Under Personal goes anything from health goals to errands I need to run before the week is out. Each Monday I am excited to create a new weekly plan! I begin by looking at the previous week to see if there was anything I was unable to accomplish. Spiritual is the place where I write down my Bible study goals of the week. My section titled “People” is my place to remind myself to engage with my family and friends. If I don’t purposefully set a reminder to engage with my siblings, for example, I’ll come home and get caught up in everything else *I* need to get done. People is my section for watering relationships. Finally, photography. This is usually the biggest planning section of my weekly plan. It includes galleries I need to send, sessions I need to edit, blog posts I need to write, etc., etc.
4) Do a weekly Gratitude Challenge. Another part of my weekly planning is setting the page opposite that apart for listing 3-5 things I’m thankful. Each morning, one of the first things I do when I get to work is write down three to five blessings. I try to have at least one of those be spiritually minded. I’ll even write down things like my favorite colors, or the fact that I have the ability to feel the wind. It’s all a part of creating the mindset that everything is a gift. We are entitled to nothing.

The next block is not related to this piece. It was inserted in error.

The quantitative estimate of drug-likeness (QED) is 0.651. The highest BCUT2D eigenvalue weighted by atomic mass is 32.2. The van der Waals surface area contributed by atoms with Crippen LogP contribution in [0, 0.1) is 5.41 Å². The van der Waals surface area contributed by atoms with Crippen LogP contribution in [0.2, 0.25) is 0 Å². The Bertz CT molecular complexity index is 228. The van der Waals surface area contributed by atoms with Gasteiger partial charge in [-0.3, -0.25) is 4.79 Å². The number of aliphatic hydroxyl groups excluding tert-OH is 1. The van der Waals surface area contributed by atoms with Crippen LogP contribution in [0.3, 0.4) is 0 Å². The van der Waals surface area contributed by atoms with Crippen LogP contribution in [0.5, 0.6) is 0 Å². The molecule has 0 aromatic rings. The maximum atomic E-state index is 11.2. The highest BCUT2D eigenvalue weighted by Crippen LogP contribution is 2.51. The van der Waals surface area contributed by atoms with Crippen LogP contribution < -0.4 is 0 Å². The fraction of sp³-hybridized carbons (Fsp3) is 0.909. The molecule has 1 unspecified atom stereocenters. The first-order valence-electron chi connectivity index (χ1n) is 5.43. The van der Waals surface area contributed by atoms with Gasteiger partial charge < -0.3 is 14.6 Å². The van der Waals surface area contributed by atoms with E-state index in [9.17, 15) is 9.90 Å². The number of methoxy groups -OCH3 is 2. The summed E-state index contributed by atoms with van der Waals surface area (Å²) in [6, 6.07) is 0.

Over the past month, I’ve also started a “God Is…” section. Each day I pick an attribute of God, usually the first one that comes to mind based on my study the night before or that morning. After I write the attribute or character trait, I write the first verse that comes to my mind using that description of God.
In the past, I didn’t want to plan for the week or give myself deadlines for my goals because of my Type A personality. The deadline would create stress rather than alleviate it. “I HAVE TO COMPELTE EVERY SINGLE TASK AND DO IT PERFECTLY ALL IN ONE DAY” my brain would scream at me. If I wrote something down to do on Monday, and didn’t get to it that day, I hated having to move it to another day in the week. Not only did the calendar look messy, I felt as if I had failed and my life was unproductive.